Two wins in a row! All is well! Go ahead and shovel your antidepressants back into their industrial-sized tub!
Even with last night's 6-4 win over the Tigers, the Jays remain eight games back of the Red Sox for the Wild Card, although such considerations are probably way beyond moot at this point. Though they may be able to make up some ground on the BoSox, Yankees and Rays over the next two weeks of head-to-head matchups, the more likely scenario is that they split those series and end up pretty much where they are now.
And don't forget that with his acquisition by the Red Sox, the Jays will have to face the mighty Paul Byrd a few more times before the season is over. Given the fact that he easily disposed of the Jays with a 94-pitch complete game performance on Saturday, the Jays had better hope that they miss him in the rotation and draw punks like Dice-K and Josh Beckett instead.
Cito's lineup madness
It's probably best for everyone if we just forget Cito Gaston's bizarre insistence over the weekend on batting Brad Wilkerson in the second spot in the lineup. Maybe the dusty old book of baseball says that a left-handed hitter should hit second, but Wilkerson's big long wild stroke makes Adam Dunn look like Rod Carew.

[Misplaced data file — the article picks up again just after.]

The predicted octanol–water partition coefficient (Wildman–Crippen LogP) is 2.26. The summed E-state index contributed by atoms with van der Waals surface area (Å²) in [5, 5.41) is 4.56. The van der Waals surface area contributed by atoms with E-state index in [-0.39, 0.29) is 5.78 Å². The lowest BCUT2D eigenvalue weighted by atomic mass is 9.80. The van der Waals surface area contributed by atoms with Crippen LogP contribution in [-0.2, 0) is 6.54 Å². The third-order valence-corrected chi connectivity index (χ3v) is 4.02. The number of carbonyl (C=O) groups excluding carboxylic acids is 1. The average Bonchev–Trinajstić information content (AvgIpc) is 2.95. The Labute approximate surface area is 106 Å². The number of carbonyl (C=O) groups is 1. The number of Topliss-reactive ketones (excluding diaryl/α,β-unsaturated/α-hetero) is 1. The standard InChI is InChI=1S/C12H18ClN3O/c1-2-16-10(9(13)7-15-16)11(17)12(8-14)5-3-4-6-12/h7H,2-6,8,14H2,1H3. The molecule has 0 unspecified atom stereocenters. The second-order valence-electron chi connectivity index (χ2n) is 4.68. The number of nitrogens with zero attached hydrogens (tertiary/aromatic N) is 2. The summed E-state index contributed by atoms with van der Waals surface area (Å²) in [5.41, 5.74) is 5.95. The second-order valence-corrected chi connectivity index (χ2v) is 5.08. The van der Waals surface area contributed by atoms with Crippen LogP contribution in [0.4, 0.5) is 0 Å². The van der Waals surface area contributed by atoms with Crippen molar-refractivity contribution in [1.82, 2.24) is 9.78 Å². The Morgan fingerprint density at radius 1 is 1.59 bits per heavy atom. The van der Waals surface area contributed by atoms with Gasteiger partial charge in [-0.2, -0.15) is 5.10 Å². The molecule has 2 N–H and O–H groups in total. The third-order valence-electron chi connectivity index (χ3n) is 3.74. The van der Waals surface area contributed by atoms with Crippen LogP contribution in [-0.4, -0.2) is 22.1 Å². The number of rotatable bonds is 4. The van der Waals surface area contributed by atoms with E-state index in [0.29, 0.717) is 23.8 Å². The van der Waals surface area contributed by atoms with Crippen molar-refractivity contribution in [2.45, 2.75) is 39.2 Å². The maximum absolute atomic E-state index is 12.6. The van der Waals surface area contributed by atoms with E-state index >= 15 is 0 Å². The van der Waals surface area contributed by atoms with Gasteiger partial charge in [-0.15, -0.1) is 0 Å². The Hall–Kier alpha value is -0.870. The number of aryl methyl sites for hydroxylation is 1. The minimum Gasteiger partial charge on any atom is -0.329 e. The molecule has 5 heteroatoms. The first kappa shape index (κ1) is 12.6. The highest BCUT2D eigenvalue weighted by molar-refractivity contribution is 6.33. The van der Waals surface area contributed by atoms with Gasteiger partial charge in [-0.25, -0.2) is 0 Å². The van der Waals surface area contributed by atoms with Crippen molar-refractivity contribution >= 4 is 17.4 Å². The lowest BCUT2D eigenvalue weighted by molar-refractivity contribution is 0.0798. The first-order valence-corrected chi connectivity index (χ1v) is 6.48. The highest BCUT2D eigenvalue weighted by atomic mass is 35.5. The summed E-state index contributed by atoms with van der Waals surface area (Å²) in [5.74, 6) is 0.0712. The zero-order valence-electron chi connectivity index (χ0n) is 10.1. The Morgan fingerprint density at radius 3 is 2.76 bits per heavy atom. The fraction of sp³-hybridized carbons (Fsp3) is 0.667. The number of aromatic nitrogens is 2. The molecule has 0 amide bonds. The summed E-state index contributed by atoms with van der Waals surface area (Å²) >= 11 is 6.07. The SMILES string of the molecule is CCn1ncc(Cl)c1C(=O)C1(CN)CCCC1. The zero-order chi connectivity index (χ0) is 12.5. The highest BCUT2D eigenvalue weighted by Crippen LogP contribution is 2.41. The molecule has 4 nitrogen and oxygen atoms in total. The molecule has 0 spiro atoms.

Still, we're watching with interest how Cito utilizes Adam Lind. After a great game at the dish on Friday (2-4 with a couple of solid singles), Lind was bumped up to the cleanup spot on Saturday, where he promptly went 0-4. Lind was dropped to the five-hole on Sunday (0-4 again) and down to the seven-hole for the last two games, where he's gone 3-8 with a homer and three RsBI.
It's probably all a load of shite to speculate that any of this means anything, but we'd prefer to see Cito leave Lind lower in the lineup for the time being. We get that it must be tempting to move him up, especially since he is hitting better than anyone else on the roster at this point, but just let him settle in and hopefully see some fastballs with Rios, Wells or Overbay on base ahead of him.
Conspiracy theories? We got one.
A strange notion struck us over the weekend after we saw one too many hard-hit balls by Jays hitters die on the warning track: is there something funny going on with the baseballs in Toronto? We know that Colorado keeps theirs in a humidor or a deep chest freezer or something, but what about at Rogers Centre?
If the Jays pitching staff is mighty like few others (3.66 ERA ties them with the Dodgers for tops in the Majors), and their hitting is lowly like few others (only the Giants have hit fewer homers than the Jays' 81 so far), isn't it reasonable to ask whether if there is something in the environment that is causing the offense to be depressed in Toronto's games?
Somebody get us Oliver Stone on the phone.